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Cuadrilla unveils huge new UK gas resources

The company has drilled two wells so far and is in the process of drilling another

UK junior Cuadrilla Resources today claimed it is sitting on 200 trillion cubic feet (cf) of shale gas from just two wells drilled in northwest England. It hopes to start commercial production by mid-2012.

The company, which has been exploring for shale gas at sites near Preston in Lancashire and Banks, near Liverpool, has drilled two wells so far and is in the process of drilling another.

“We’re excited,” Dennis Carlton, Cuadrilla’s executive director told PEU. “It’s a significant number [200 trillion cf], but we need to refine it and make sure we can quantify it.”

Cuadrilla explained this was an estimate for gas in place, not necessarily ultimately recoverable volumes. The company said it would not know exactly how much gas could be recovered until it had finished the exploration phase and the results had been analysed. This would likely be next summer.

It plans to drill five to six wells in the next year and that ultimately around 10 wells would be needed to confirm the initial resource estimate, which was calculated by the company itself.


Cuadrilla’s Grange Hill site is shut in pending the results of an investigation by the department of energy and climate change (Decc) following two tremors at the firm’s drilling sites earlier this year. Some environmentalists claimed the tremors could have been caused by Cuadrilla’s hydraulic fracturing (fracking) operations in the area, a charge Cuadrilla denies.

The firm, which has been unable to frack since the investigation started, said the report should be released by mid-October. If Decc concludes that the tremors are the result of fracking, it could potentially halt the company’s shale-gas aspirations in Lancashire.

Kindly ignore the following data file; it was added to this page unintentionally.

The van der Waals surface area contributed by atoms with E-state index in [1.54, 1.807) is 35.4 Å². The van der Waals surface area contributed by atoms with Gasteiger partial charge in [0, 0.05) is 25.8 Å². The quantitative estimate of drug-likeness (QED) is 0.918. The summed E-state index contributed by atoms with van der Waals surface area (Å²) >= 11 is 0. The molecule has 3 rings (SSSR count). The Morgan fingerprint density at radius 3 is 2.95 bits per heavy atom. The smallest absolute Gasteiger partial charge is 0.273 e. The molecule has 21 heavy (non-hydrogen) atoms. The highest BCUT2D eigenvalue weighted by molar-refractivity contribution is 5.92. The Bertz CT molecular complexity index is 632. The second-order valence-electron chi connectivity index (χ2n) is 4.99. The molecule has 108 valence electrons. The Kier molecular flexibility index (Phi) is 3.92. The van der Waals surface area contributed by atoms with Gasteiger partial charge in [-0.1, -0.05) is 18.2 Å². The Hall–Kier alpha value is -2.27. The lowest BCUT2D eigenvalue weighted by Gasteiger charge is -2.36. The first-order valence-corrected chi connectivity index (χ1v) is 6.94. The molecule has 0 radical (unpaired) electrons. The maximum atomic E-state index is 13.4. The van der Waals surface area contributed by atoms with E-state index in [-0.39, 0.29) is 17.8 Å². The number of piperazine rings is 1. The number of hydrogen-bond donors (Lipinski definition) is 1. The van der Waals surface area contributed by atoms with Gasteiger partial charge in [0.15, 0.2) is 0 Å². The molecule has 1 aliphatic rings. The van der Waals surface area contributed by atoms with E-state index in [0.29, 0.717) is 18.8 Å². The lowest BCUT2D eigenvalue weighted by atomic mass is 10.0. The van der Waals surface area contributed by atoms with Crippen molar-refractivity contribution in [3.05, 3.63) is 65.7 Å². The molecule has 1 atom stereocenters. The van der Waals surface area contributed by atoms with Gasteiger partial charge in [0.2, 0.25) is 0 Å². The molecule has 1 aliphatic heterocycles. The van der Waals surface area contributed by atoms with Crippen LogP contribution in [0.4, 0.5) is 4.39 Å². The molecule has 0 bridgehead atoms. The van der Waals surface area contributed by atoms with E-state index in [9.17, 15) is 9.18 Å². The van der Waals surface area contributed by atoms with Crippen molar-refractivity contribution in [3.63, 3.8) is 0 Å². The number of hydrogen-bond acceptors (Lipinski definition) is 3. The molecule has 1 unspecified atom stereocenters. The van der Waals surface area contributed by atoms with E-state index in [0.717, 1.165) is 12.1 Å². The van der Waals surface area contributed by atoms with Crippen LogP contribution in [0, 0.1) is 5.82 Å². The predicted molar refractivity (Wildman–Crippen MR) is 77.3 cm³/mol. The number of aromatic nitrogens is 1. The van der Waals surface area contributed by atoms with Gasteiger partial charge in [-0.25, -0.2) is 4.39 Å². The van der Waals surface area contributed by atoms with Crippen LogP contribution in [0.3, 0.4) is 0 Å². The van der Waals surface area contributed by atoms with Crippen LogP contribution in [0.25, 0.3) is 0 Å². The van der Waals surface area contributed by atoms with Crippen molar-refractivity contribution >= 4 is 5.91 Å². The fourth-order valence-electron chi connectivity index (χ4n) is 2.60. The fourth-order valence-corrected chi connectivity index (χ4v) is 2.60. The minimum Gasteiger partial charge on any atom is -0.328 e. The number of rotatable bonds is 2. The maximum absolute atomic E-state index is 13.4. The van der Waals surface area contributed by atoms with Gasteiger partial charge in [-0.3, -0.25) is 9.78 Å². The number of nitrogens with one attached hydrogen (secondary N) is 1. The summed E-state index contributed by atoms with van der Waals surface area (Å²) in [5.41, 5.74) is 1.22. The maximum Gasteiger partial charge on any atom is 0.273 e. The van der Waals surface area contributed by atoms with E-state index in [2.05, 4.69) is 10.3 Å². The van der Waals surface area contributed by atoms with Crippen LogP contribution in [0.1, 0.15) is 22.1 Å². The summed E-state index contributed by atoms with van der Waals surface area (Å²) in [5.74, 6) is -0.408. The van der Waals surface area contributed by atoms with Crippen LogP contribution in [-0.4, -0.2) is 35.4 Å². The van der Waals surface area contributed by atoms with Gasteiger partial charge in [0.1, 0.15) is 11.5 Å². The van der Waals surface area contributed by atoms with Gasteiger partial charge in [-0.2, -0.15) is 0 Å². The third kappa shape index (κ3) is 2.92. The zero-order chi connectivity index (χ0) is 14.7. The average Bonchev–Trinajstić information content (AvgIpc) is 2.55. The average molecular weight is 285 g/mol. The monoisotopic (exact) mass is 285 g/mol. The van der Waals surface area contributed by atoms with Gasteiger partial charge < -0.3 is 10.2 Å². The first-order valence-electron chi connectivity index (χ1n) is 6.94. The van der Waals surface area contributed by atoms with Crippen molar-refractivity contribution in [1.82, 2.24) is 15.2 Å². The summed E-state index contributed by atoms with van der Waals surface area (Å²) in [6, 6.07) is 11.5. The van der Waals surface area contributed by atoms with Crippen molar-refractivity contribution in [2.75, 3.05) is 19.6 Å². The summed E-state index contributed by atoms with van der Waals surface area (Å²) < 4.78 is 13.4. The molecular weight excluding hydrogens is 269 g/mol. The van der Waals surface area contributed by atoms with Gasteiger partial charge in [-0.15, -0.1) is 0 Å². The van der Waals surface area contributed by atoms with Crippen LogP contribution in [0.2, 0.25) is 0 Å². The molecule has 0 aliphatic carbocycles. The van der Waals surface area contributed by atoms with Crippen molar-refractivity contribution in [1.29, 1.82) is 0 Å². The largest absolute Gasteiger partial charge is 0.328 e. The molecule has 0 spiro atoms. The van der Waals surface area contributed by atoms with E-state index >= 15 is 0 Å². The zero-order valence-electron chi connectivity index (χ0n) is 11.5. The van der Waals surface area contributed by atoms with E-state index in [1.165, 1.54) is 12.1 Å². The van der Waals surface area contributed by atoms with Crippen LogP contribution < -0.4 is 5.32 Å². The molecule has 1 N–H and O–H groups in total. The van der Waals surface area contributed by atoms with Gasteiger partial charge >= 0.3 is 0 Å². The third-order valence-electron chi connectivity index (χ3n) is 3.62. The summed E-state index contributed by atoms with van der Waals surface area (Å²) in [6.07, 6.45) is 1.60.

However, Carlton told PEU he is confident Decc will find in Cuadrilla’s favour. If it doesn’t, the company will concentrate on developing its other licences in the Netherlands and Poland. “To pack up and move out of the UK would be a big blow to a small company, but it was part of the game plan. For anyone with four or five projects across Europe you can guarantee that they aren’t all going to work. We’re not going to put all our eggs in one basket,” he added.

There has been some local opposition to the company’s drilling plans, including a demonstration of around 150 people near the company’s Bank site last week. When Cuadrilla chief executive Mark Miller announced the company’s 200 trillion cf estimate in Blackpool today, there was also a small group of protestors outside.

But the company is confident it will manage to convince the public that it can develop northwest England’s shale gas safely, and has also played up the potential financial benefits it could bring to the region. Miller said he wants to create an “Aberdeen effect” in Lancashire. He claimed the company could contribute £5 billion ($7.8 billion) to £6 billion to the local economy over the next 30 years through job creation and business taxes.

UK gas market turned on head

If even a fraction of Cuadrilla’s shale-gas reserves are recoverable, it would turn the UK gas market on its head. This includes drastically reducing UK imports of Norwegian and Dutch gas by pipeline, as well as liquefied natural gas (LNG) from as far away as Qatar and Nigeria.

“If they say a 200 trillion cf recoverable resource over 30 years, that's 190 billion cubic metres (cm) a year, or 500 million cm/d. Even 50% of that is double what the UK is producing today,” one UK gas trader said. This would be enough to meet the whole of the UK gas demand in the peak winter period, with consumption usually around 400 million cm/d.

Cuadrilla’s shale gas estimate dwarfs Norway’s huge Troll gasfield, which has recoverable reserves of 33 trillion cf, and Ormen Lange, which holds 8.6 trillion cf of recoverable gas. And it even overshadows the 187 trillion cf of technically recoverable shale-gas reserves that the US Energy Information Administration believes Poland possesses

But some UK gas traders were sceptical about whether the mid-2012 production start date would produce volumes sufficient to affect prices.

“It’s nice to say, but hard to promise,” one UK gas trader said. “The planning rules are bit different [in the UK] to the US, which makes it harder to access the gas,” another said.

The UK has been importing more and more gas to meet rising demand as North Sea gas production has gone into decline. LNG imports now account for around 25% of UK consumption.

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